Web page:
Tax Credits

Employee Retention Credit California Tax Treatment (2023)

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In today’s competitive business landscape, retaining top talent has become a crucial priority for organizations of all sizes.

To incentivize employers and support their efforts in retaining employees during challenging times, the Employee Retention Credit (ERC) has emerged as a significant tax incentive at the federal level. However, as with many tax-related matters, the treatment of this credit can vary from state to state.

In this article, we will focus on the California tax treatment of the Employee Retention Credit, shedding light on how it impacts businesses operating in the Golden State. By understanding the nuances of the ERC in the state, employers can make informed decisions and maximize their tax benefits while ensuring compliance with the state’s tax laws.

What is the Employee Retention Credit (ERC)?

The Employee Retention Credit (ERC) is a tax incentive designed to encourage businesses to retain their employees during challenging times. Originally introduced as part of the CARES Act in response to the COVID-19 pandemic, the ERC has undergone several changes and expansions since its inception.

The ERC offers a valuable tax credit to eligible employers who meet specific criteria. Initially, the credit was available only to businesses that experienced significant revenue declines or had operations fully or partially suspended. However, subsequent legislation has expanded eligibility to include recovery startup businesses that started trade or business after February 15, 2020.

With the ERC, eligible employers are able to offset their tax liabilities and free up valuable resources. The credit can also help businesses maintain their workforce, sustain operations, and navigate through economic uncertainty.

Importantly, even if you missed out on claiming the ERC in previous quarters, you can still retroactively apply for it by using Form 941-X. This offers businesses the opportunity to recoup missed credits and optimize their tax savings.

ERC for Businesses in California

The qualifications and maximum credits for ERC in California mirror those at the federal level. This means that if you continued to pay wages to eligible employees during the COVID-19 pandemic, you may be eligible to claim the ERC.

Similar to the federal level, California businesses are eligible even if they received Paycheck Protection Program (PPP) loans. Previously, using PPP loans disqualified employers from claiming the ERC. However, this restriction has been lifted, allowing businesses to benefit from both programs.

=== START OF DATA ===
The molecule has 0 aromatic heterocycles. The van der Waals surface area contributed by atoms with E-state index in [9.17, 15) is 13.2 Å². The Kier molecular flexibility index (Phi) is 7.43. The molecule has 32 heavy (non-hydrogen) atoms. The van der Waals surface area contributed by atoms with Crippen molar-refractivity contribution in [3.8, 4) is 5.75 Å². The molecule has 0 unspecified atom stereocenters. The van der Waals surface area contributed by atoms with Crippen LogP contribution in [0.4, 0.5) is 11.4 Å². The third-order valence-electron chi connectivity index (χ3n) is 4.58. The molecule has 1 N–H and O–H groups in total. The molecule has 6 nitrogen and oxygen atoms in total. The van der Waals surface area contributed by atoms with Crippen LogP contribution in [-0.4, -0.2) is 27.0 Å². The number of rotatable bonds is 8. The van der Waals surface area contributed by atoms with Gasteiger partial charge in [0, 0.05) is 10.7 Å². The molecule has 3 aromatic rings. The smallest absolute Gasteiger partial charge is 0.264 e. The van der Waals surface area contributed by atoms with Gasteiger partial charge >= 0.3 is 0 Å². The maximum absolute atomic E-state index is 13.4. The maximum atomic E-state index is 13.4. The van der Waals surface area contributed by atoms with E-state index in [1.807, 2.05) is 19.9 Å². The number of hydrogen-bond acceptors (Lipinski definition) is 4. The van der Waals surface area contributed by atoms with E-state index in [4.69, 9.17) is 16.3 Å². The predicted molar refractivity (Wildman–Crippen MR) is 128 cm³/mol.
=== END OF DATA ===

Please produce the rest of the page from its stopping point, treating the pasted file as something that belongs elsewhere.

While many businesses in California can take advantage of the ERC, there are a few exceptions. Ineligible candidates include those who took out a Small Business Interruption Loan, employers in the government sector, and self-employed individuals.

For start-ups launched after February 15, 2020, there is even more good news. Such businesses are eligible for up to $100,000 of credits on wages paid from July 1, 2021, through December 31, 2021, under the ERC provisions for recovery start-up businesses.

ERC Tax Treatment for Businesses in California

In the realm of tax treatment for the ERC in California, there has been a recent change in the stance of the Franchise Tax Board (FTB). Initially, the FTB indicated that an ERC refund would be taxable for California income tax purposes, while the wages used to claim the credit would remain deductible. This meant that the refundable portion of the ERC would be considered income for state tax purposes.

However, the FTB has since reversed its position after reviewing federal rules and guidelines. The new position from the FTB states that businesses claiming the ERC are not required to include the refundable portion of the credit as taxable income on their state income tax return. Furthermore, they are not required to reduce the amount of deductible wages.

For businesses that have already filed original or amended returns, reporting an ERC refund as taxable income, it is advisable to review the tax impact of that position. If the tax impact was significant, businesses may consider filing an amended return to report less income and claim a refund for taxes that were previously paid.

This change in tax treatment provides relief to businesses in California, allowing them to retain the full benefit of the ERC without an additional tax burden at the state level.

Verdict

In California, businesses benefit from the tax treatment of the Employee Retention Credit (ERC). While the Franchise Tax Board (FTB) previously considered the ERC refund taxable for state income tax purposes, there is a new position that brings great news for businesses in the Golden State.

The FTB now states that businesses claiming the ERC are not obligated to include the refundable portion of the credit as taxable income on their state income tax return. Moreover, they are not required to reduce the amount of deductible wages. This change in position aligns the implementation of the ERC in California with the federal level.

This means that businesses in California can fully enjoy the benefits of the ERC without facing an additional tax burden at the state level. The reversal by the FTB provides welcome relief for businesses, allowing them to retain the full extent of what the ERC affords them in terms of tax savings and financial support during challenging times.